Kathy Fiscus

Reporter Stan Chambers covers the
Kathy Fiscus rescue for KTLA

 If you are old enough to remember Kathy Fiscus, you are even older than Fulano. All the news of the 33 Chilean miners who were rescued this week, reminded me of a more tragic story from my childhood.

In the spring of 1949, there were perhaps 20,000 TV sets in Los Angeles. Prime-time viewers saw a lot of boxing, wrestling and roller derby, and dramas were staged like plays. Children’s programming began at 7, so “Kukla, Fran & Ollie” was still a couple of hours away on a late Friday afternoon, April 8, when 3-year-old Kathryn Anne Fiscus, a girl in a pink dress was racing across a vacant lot in San Marino and then vanished feet-first into an abandoned water well pipe. The attempted rescue, broadcast live on KTLA, was a landmark event in American television history.

On the afternoon of Friday, April 8, 1949, Kathy Fiscus was playing with her sister Barbara and cousin Gus in a field in San Marino when she fell down the 14-inch-wide shaft of an abandoned water well. Her father, David Fiscus, worked for the California Water & Telephone Co., which had drilled the well in 1903. He had recently testified before the state legislature for a proposed law that would require the cementing of all old wells. Within hours, a major rescue effort was underway with drills, derricks, bulldozers and trucks, three giant cranes floodlights. After digging down 100 feet, workers reached Kathy on Sunday night. After a doctor was lowered into the shaft an announcement was made to the more than 10,000 people who had gathered at the scene to watch the rescue: “Kathy is dead and apparently has been dead since she was last heard speaking.” It was determined that she died shortly after the fall, from a lack of oxygen.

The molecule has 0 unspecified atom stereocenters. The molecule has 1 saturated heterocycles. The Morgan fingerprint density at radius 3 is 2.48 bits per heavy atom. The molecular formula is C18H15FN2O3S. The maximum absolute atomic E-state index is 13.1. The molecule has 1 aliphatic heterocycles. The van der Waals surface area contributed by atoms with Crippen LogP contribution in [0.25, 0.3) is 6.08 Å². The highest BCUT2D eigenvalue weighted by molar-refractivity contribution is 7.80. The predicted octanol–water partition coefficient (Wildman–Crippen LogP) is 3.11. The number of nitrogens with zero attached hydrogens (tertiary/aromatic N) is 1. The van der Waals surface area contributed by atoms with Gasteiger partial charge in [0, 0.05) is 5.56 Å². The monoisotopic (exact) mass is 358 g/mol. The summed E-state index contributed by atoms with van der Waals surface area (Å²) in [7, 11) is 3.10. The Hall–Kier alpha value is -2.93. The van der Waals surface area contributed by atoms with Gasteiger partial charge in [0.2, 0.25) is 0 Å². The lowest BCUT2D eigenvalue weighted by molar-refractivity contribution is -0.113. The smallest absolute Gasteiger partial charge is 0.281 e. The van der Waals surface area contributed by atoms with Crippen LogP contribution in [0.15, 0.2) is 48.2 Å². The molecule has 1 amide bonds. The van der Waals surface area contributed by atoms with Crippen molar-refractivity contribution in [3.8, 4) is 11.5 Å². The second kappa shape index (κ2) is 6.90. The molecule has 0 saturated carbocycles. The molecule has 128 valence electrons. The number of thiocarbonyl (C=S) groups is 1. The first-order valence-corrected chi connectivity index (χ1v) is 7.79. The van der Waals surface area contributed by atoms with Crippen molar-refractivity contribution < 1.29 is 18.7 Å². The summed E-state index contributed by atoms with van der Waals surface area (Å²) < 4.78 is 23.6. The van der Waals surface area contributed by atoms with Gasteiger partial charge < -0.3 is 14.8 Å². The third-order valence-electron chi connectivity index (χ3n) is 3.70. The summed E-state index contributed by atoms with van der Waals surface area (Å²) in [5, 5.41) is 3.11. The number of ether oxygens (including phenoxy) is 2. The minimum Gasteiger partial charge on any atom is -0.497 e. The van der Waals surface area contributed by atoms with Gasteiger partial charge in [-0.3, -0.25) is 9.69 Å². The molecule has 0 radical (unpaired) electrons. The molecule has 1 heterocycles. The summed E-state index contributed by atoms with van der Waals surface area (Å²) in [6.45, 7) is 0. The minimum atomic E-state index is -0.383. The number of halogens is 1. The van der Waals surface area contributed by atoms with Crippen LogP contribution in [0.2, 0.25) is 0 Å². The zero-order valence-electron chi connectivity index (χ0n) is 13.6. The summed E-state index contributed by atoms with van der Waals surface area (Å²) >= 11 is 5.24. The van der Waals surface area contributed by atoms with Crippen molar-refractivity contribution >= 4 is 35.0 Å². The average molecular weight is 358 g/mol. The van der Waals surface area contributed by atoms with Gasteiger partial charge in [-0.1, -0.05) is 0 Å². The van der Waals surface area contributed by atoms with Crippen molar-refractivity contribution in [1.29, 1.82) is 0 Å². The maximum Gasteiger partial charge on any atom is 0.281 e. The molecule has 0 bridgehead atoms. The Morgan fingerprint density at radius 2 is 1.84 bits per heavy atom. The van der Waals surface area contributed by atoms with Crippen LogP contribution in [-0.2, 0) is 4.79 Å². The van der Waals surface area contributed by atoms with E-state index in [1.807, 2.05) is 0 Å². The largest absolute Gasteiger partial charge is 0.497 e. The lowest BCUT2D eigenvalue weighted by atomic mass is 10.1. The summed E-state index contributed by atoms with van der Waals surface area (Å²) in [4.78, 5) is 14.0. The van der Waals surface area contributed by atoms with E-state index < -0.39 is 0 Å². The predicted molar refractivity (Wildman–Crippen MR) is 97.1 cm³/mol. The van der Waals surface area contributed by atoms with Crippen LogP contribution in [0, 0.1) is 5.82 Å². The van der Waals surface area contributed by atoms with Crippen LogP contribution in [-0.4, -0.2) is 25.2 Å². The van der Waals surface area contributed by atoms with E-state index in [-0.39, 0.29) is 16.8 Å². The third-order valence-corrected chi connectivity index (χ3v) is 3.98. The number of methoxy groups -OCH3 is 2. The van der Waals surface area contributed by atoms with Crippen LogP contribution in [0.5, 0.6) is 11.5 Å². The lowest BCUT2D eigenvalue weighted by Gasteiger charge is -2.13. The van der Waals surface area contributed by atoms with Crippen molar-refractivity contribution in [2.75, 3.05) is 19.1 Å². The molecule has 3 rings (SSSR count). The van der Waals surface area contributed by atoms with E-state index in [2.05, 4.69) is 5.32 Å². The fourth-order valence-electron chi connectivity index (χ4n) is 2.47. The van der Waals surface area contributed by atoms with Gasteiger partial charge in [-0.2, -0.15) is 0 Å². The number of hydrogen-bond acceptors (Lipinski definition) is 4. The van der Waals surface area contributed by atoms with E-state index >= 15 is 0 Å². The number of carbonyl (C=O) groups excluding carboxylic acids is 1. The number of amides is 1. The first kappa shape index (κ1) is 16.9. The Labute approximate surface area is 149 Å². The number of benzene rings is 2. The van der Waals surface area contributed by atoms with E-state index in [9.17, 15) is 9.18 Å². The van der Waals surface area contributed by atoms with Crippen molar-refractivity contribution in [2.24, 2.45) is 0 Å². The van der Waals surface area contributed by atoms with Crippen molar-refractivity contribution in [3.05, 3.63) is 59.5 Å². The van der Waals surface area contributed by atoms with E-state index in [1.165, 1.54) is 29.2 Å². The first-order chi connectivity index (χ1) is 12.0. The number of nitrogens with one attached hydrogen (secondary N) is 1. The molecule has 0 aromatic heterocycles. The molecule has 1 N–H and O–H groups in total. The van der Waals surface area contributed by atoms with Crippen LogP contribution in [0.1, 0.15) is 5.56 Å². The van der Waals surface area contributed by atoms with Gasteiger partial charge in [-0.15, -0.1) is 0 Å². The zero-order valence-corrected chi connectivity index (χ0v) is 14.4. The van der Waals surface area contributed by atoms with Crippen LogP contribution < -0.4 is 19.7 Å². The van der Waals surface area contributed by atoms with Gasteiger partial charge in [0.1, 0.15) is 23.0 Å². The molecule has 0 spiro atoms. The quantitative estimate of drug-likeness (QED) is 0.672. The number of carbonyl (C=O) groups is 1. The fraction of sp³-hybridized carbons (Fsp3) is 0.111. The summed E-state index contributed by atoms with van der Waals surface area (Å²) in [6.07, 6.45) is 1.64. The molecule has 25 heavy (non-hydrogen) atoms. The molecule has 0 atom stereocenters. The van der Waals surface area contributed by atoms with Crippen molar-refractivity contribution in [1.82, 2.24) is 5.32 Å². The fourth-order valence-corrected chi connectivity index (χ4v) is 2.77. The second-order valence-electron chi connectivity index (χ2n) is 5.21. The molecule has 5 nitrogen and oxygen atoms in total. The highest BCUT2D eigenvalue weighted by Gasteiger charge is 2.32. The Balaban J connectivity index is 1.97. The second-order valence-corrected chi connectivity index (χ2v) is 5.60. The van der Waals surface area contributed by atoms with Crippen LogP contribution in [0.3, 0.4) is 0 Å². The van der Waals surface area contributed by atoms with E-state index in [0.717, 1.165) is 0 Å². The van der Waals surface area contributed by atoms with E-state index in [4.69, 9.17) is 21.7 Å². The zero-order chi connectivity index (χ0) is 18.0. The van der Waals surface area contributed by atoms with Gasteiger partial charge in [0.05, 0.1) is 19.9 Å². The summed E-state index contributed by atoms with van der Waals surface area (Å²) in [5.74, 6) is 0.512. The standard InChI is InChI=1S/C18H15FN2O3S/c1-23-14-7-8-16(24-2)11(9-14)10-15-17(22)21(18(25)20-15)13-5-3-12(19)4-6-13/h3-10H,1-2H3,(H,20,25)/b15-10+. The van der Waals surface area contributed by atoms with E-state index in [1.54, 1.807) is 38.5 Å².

The rescue attempt received nationwide attention in the United States as it was carried live on radio and on television by Los Angeles station KTLA. It is regarded as a watershed event in live TV coverage. Reporter Stan Chambers covered the story live. He was on the scene for 27-1/2 hours. This event prompted the sale of hundreds of TV sets in the Los Angeles area. His report has been recognized as the first live coverage of a breaking news story.

After this tragedy, “Kathy Fiscus Laws” were enacted across the country, requiring the capping and filling in of abandoned wells.